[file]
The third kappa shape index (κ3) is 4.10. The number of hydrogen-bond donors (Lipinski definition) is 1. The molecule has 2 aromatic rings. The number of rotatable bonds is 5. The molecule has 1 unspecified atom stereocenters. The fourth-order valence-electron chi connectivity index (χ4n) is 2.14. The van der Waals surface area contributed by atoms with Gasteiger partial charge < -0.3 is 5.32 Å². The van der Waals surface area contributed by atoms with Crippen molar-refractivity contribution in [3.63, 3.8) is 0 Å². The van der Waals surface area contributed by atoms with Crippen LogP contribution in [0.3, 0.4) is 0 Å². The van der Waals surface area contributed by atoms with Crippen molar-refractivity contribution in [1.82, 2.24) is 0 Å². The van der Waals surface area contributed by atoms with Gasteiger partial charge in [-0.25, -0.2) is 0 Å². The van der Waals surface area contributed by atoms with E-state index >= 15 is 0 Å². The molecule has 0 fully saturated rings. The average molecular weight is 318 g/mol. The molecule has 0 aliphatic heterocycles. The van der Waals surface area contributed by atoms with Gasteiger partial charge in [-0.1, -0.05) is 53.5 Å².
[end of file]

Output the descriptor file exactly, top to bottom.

The third kappa shape index (κ3) is 4.10. The number of hydrogen-bond donors (Lipinski definition) is 1. The molecule has 2 aromatic rings. The number of rotatable bonds is 5. The molecule has 1 unspecified atom stereocenters. The fourth-order valence-electron chi connectivity index (χ4n) is 2.14. The van der Waals surface area contributed by atoms with Gasteiger partial charge < -0.3 is 5.32 Å². The van der Waals surface area contributed by atoms with Crippen molar-refractivity contribution in [3.63, 3.8) is 0 Å². The van der Waals surface area contributed by atoms with Crippen LogP contribution in [0.3, 0.4) is 0 Å². The van der Waals surface area contributed by atoms with Crippen molar-refractivity contribution in [1.82, 2.24) is 0 Å². The van der Waals surface area contributed by atoms with Gasteiger partial charge in [-0.25, -0.2) is 0 Å². The van der Waals surface area contributed by atoms with E-state index >= 15 is 0 Å². The molecule has 0 fully saturated rings. The average molecular weight is 318 g/mol. The molecule has 0 aliphatic heterocycles. The van der Waals surface area contributed by atoms with Gasteiger partial charge in [-0.1, -0.05) is 53.5 Å².